David Avery's Commentary

Posted October 18, 2005 (user submitted)

I had the dubious distinction of working for two different department stores at Coliseum Mall in Hampton, Virginia, in 1988. I worked first at Montgomery Ward, then to Thalhimers, and back to Montgomery Ward by year's end.

From what I have been able to determine, this is the history of the mall and its original anchors.

The mall opened in 1973 with two anchors: Korvettes and Nachman's, which was a Peninsula-based local department store. In 1976 the mall opened a new addition, which brought JCPenney, Thalhimers, and Smith and Welton, a Norfolk-based department store.

A few years later, Nachman's merged with Rice's of Norfolk to become Rices Nachmans. The company was then sold to the Van Heusen Company. Around the same time Korvettes closed for good and the location was vacant for several years.

In 1985, Hess's Department Stores of Allentown, Pennsylvania purchased Rices Nachmans from Van Heusen. This would bring the names on the building to three, for the company was known in the area for a limited time as Hess's Rices Nachmans.

Located just down Mercury Boulevard from the mall was Montgomery Ward, in its original Hampton location at Mercury Plaza, complete with an auto outlot. The company wanted to increase the number of mall stores it had, and the former Korvettes location at Coliseum was just the ticket. Wards remodeled the store and opened at Coliseum while maintaining the Auto Center down the street at Mercury Plaza.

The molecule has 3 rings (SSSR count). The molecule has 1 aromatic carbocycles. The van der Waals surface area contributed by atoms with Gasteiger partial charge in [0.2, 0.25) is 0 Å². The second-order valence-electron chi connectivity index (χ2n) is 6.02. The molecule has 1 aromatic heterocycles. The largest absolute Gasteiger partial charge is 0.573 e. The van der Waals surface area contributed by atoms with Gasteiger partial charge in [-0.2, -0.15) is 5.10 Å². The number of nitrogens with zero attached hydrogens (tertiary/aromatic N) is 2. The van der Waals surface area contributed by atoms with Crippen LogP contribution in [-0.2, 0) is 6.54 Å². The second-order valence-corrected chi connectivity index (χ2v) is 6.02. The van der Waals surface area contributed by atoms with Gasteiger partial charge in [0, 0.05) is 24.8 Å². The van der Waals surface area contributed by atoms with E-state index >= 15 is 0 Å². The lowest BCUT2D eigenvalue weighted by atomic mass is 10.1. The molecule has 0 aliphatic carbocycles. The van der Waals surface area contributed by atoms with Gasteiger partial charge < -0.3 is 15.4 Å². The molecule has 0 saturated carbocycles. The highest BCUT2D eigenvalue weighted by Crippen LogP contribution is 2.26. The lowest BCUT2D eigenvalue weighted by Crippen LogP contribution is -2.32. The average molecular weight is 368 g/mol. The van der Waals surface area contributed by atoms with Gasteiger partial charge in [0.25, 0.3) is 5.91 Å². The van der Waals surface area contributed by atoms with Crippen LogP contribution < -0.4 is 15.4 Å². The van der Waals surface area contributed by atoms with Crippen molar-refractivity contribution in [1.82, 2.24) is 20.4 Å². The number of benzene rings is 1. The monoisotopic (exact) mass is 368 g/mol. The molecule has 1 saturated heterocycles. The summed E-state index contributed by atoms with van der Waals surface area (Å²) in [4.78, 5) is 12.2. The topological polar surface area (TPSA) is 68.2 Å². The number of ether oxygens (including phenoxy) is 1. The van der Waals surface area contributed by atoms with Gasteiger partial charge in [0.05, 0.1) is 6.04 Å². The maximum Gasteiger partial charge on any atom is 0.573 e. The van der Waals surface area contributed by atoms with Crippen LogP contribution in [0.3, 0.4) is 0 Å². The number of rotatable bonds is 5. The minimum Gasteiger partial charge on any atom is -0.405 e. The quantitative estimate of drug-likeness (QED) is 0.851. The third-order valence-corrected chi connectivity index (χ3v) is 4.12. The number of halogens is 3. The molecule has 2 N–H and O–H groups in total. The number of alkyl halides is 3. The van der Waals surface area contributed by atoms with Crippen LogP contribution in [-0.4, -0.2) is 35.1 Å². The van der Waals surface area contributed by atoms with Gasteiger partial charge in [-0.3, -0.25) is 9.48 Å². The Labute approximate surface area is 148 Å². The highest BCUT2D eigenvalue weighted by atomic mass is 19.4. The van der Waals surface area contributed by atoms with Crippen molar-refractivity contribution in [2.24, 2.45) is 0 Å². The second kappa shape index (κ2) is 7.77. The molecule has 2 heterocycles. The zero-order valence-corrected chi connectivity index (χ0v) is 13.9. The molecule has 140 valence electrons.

A short time later, Smith and Welton began having financial trouble. They closed the Coliseum store and it became a Children's Palace afterward.

By 1988, the Montgomery Ward store had undergone another renovation; Hess's still had the vintage 1973 interior of Nachmans; and Thalhimers was suffering under the bad management of its parent company, Carter Hawley Hale stores. The store had not been remodeled at the time (or now, for that matter) since its 1976 opening. Thalhimers was sold to May Company in 1990; the next year, that division was consolidated with Hecht's, May's Arlington, Virginia, division. JCPenney, at least, attempted to stay with the times.

A few years later, Hess's was in clear trouble from the massive expansion resulting in part from the company's purchase by the Crown American Corporation, which was placing a Hess's in every mall they were building. While other stores in the chain were sold to May Company and to The Bon Ton, the Hampton Roads and Peninsula area stores were sold to Proffitt's. In turn, Proffitt's realized that this was not a salable move, and sold the stores to Dillard's.

By the time Dillard's entered the mall, Children's Palace was gone and the company decided to take that store as well as the original Rices Nachmans-Hess's-Proffitt's. As Proffitt's had realized before, the move to Coliseum was not profitable, and the stores were closed as well as the Dillard acquisition at Pembroke Mall in Virginia Beach.